How To Find Adventure In The Now When Your Mind Is Anywhere But Present

Achieving success does not necessarily make life’s journey any easier. At times, I feel as though I emit the illusion that I lead a life in a constant state of positivity.

 Two weeks ago, it became difficult to maintain that positive mindset. It seemed like each morning brought a new mental battle: losing my ID badge, losing my keys, waking up to craters on the side of my face, and a broken coffee maker at work. Although inconvenient, these became trivial matters when compared to the more pressing issues on my mind—closed doors.

That weekend, I was confronted with my past, two doors that were shut as 2015 transitioned into 2016.  

There is no “how to” guide for navigating the settled dust and cracks on those doors when a gust of wind blows them open. We know they are always present, but there is no definitive way to prepare for the day someone knocks on them. I retreated inward. I revisited the reasons why I shut those doors, 

and why I no longer choose to tolerate toxicity in my life. I stand firm in those decisions, but I am not immune to self-reflection. Letting my emotions rise and fall allowed me to keep the doors closed and throw away the spare keys. During those moments, my past, present, and future came to intersect, and it became more emotional than I anticipated. 

I feel stagnant. I’ve noticed myself dragging. Finding motivation to begin my day has become challenging. Instead of two cups of coffee, it’s three. My old workout routines do not find home in my heart as they once did. I seem to be seeking escape routes from the mundane, which is ironic, because I thrive in routine. This is a personal pattern I have become more conscious of as years pass, and with each cycle, I’ve learned the value of self-navigation. Instead of accepting a bad day, or accepting my sluggishness as final, I try to practice awareness by asking myself the deeper questions. The ones I may likely be running from. 

“What makes you get out of bed in the morning?”

A job with a steady paycheck.

“Why are you sitting in the parking garage until the very last minute?”

Contemplating why I continue to show up to work. 

The underlying answer to these questions is my dreams, my passions. My desire to further my education. To expand upon my sense of well-being. To explore and make an impact on this world, all while uncovering layers of myself. That’s the root source of my persistence. I am lucky to be where I am professionally at 23 years old.  

Although this is not the job I see myself pursuing for the rest of my life, I am successful at what I do. But that success is not satiating enough, it’s not what keeps me working towards more. The job I hold now motivates me to work towards the job I want in the future. I am proud of what I have accomplished here, and I am successful in this environment because I have to be in order to achieve the level of success I desire for my future.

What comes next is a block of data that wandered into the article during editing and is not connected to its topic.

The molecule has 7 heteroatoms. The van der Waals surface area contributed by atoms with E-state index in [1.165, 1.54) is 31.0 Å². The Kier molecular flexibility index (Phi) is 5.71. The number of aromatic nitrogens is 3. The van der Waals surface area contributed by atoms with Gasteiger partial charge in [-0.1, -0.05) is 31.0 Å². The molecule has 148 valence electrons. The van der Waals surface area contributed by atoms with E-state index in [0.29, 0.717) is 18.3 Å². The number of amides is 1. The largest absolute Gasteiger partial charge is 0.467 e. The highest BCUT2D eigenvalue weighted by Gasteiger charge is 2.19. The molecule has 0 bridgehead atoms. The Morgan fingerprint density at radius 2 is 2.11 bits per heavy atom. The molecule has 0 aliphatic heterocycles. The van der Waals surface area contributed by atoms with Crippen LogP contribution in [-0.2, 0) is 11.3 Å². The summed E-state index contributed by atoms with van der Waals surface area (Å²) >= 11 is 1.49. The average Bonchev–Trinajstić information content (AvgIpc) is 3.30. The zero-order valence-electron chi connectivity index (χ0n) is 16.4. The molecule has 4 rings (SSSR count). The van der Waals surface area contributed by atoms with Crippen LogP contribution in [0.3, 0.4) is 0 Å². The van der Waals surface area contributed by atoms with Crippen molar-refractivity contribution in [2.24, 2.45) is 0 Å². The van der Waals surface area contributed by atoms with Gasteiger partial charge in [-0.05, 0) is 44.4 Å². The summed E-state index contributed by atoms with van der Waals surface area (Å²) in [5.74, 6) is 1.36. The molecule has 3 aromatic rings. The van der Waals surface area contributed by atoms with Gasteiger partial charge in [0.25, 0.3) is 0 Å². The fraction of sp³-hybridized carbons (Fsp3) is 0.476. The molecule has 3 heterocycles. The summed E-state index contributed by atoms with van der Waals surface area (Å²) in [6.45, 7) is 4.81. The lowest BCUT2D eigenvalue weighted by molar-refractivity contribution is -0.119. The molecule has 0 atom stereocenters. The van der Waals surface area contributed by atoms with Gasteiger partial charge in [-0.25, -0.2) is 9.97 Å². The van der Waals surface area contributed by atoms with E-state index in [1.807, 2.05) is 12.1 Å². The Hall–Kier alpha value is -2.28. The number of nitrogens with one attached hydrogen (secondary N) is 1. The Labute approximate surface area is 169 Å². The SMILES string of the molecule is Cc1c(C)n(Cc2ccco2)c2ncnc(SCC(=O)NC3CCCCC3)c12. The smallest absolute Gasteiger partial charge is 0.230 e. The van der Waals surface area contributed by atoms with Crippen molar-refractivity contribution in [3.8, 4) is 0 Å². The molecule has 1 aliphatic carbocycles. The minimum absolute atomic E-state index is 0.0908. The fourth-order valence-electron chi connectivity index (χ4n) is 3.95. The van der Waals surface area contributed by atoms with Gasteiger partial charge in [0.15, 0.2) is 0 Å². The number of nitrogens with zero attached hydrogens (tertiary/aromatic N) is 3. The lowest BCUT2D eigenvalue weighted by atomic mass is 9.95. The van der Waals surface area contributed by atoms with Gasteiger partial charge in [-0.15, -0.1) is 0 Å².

There is this fine line that I walk between the present and future, and it is difficult to maintain my presence. It’s hard to remember which time period I’m in, they seem so closely interwoven. I have to be focused on my future in order to get there, but at the same time, I have to be focused now in my work, in order to reach that point in future. The future isn’t that far away either, and I think that’s what I crave. I crave an escape until that moment in time when “


” shifts to “


.” I’ve noticed myself wanting to run more, which usually means there is something that I want to run away from, and I think it’s here. I leave in the dark, I come home in the dark. On weekends, I’m either visiting friends or am creating my own adventures. I am rarely at my apartment. Well, why? What am I trying to reveal to myself? What does that represent? 

It kind of hit me. I don’t plan to be living in this town, this state, a year from now, so I need to explore the depths it has to offer while I still call this place my home. In attempts to find a balance between now and later, I’ve been driven to more adventure-filled activities. A few weeks ago, I drove down to DC at 4:15 AM to watch the sunrise from the Lincoln Memorial, 

just because


Afterwards, I hunted down a local coffee shop, because I much prefer the eclectic charm of local brews than the overpriced deliciousness of my usual Starbucks order (In fact, I can’t even tell you the last time I went to Starbucks). Last weekend I ventured to Deep Creek, MD. Friday morning, I went for a run at 7AM without music, which was a first for me.

I am someone who needs an underlying rhythm to maintain my stride. But last weekend, that rhythm became breath, heartbeat, and mountain air. Later that afternoon, I went white water rafting. It started to rain about halfway through the rafting trip, but it didn’t matter. The inconvenience of rain to some, became beauty and wanderlust to others. Being away and swept up by fresh air caused me to forget that fine line between present/future. I was forced to focus on the now. I was surrounded by a group that made me forget to look at my phone, and that’s what I’m trying to strive for in the lifestyle I am continually working towards creating for myself. 

The tug-of-war of time that I am facing represents significant inner growth for me. I have used different coping mechanisms throughout transitional periods in my life. In high school, it was an obsession with food and exercise. In college, it was solitude and self-love/relationship imbalance. Post-graduation, it was alcohol. And now? It’s an open door to an adventure with myself. One that is long overdue... 

Emily DepasseComment